This page provides a quick overview of how to use Brownie. It relies mostly on examples and assumes a level of familiarity with Python and smart contract dvelopment. For more in-depth content, you should read the documentation sections under “Getting Started” in the table of contents.

If you have any questions about how to use Brownie, feel free to ask on Ethereum StackExchange or join us on Gitter.

Creating a New Project

The first step to using Brownie is to initialize a new project. To do this, create an empty folder and then type:

$ brownie init

You can also initialize “Brownie mixes”, simple templates to build your project upon. For the examples in this document we will use the token mix, which is a very basic ERC-20 implementation:

$ brownie bake token

This will create a token/ subdirectory, and download the template project within it.

Exploring the Project

Each Brownie project uses the following structure:

  • contracts/: Contract sources
  • interfaces/: Interface sources
  • scripts/: Scripts for deployment and interaction
  • tests/: Scripts for testing the project

The following directories are also created, and used internally by Brownie for managing the project. You should not edit or delete files within these folders.

  • build/: Project data such as compiler artifacts and unit test results
  • reports/: JSON report files for use in the GUI

Compiling your Contracts

Main article: Compiling Contracts

To compile your project:

$ brownie compile

You will see the following output:

Brownie - Python development framework for Ethereum

Compiling contracts...
Optimizer: Enabled  Runs: 200
- Token.sol...
- SafeMath.sol...
Brownie project has been compiled at token/build/contracts

You can change the compiler version and optimization settings by editting the config file.


Brownie automatically compiles any new or changed source files each time it is loaded. You do not need to manually run the compiler.

Core Functionality

The console is useful when you want to interact directly with contracts deployed on a non-local chain, or for quick testing as you develop. It’s also a great starting point to familiarize yourself with Brownie’s functionality.

The console feels very similar to a regular python interpreter. From inside a project directory, load it by typing:

$ brownie console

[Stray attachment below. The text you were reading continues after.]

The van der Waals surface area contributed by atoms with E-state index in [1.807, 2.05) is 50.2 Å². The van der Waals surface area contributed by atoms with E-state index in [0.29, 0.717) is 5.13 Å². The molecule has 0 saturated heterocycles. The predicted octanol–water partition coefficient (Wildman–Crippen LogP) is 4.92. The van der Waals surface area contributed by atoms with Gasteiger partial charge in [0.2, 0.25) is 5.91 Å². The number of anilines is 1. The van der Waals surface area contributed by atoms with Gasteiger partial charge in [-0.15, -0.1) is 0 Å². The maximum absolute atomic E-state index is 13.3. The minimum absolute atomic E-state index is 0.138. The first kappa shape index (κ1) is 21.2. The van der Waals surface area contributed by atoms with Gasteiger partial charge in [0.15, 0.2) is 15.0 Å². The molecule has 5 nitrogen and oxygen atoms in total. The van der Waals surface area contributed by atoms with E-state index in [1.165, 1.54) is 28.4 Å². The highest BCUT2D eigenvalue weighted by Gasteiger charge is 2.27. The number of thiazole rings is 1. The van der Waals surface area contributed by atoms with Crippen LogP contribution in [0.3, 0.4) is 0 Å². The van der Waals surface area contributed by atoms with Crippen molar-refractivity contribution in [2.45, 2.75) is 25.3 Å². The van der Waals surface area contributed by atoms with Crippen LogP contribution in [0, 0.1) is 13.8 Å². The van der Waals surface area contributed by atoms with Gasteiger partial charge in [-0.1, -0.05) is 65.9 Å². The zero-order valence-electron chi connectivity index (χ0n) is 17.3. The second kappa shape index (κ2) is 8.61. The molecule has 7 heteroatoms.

Brownie will compile your contracts, start the local RPC client, and give you a command prompt. From here you may interact with the network with the full range of functionality offered by the Brownie API.


You can call the builtin dir method to see available methods and attributes for any class. Classes, methods and attributes are highlighted in different colors.

You can also call help on any class or method to view information on it’s functionality.


Main article: Working with Accounts

Access to local accounts is through accounts, a list-like object that contains Account objects capable of making transactions.

Here is an example of checking a balance and transfering some ether:

>>> accounts[0]
<Account object '0xC0BcE0346d4d93e30008A1FE83a2Cf8CfB9Ed301'>

>>> accounts[1].balance()

>>> accounts[0].transfer(accounts[1], "10 ether")

Transaction sent: 0x124ba3f9f9e5a8c5e7e559390bebf8dfca998ef32130ddd114b7858f255f6369
Transaction confirmed - block: 1   gas spent: 21000
<Transaction object '0x124ba3f9f9e5a8c5e7e559390bebf8dfca998ef32130ddd114b7858f255f6369'>

>>> accounts[1].balance()


Brownie provides a ContractContainer object for each deployable contract in your project. They are list-like objects used to deploy new contracts.

>>> Token

>>> Token.deploy
<ContractConstructor object 'Token.constructor(string _symbol, string _name, uint256 _decimals, uint256 _totalSupply)'>

>>> t = Token.deploy("Test Token", "TST", 18, 1e20, {'from': accounts[1]})

Transaction sent: 0x2e3cab83342edda14141714ced002e1326ecd8cded4cd0cf14b2f037b690b976
Transaction confirmed - block: 1   gas spent: 594186
Contract deployed at: 0x5419710735c2D6c3e4db8F30EF2d361F70a4b380
<Token Contract object '0x5419710735c2D6c3e4db8F30EF2d361F70a4b380'>

>>> t
<Token Contract object '0x5419710735c2D6c3e4db8F30EF2d361F70a4b380'>

When a contact is deployed you are returned a Contract object that can be used to interact with it. This object is also added to the ContractContainer.

Contract objects contain class methods for performing calls and transactions. In this example we are checking a token balance and transfering tokens:

>>> t
<Token Contract object '0x5419710735c2D6c3e4db8F30EF2d361F70a4b380'>

>>> t.balanceOf(accounts[1])

>>> t.transfer
<ContractTx object 'transfer(address _to, uint256 _value)'>

>>> t.transfer(accounts[2], 1e20, {'from': accounts[1]})

Transaction sent: 0xcd98225a77409b8d81023a3a4be15832e763cd09c74ff431236bfc6d56a74532
Transaction confirmed - block: 2   gas spent: 51241
<Transaction object '0xcd98225a77409b8d81023a3a4be15832e763cd09c74ff431236bfc6d56a74532'>

>>> t.balanceOf(accounts[1])

>>> t.balanceOf(accounts[2])

When a contract source includes NatSpec documentation, you can view it via the ContractCall.info method:

>>> t.transfer.info()
transfer(address _to, uint256 _value)
  @dev transfer token for a specified address
  @param _to The address to transfer to.
  @param _value The amount to be transferred.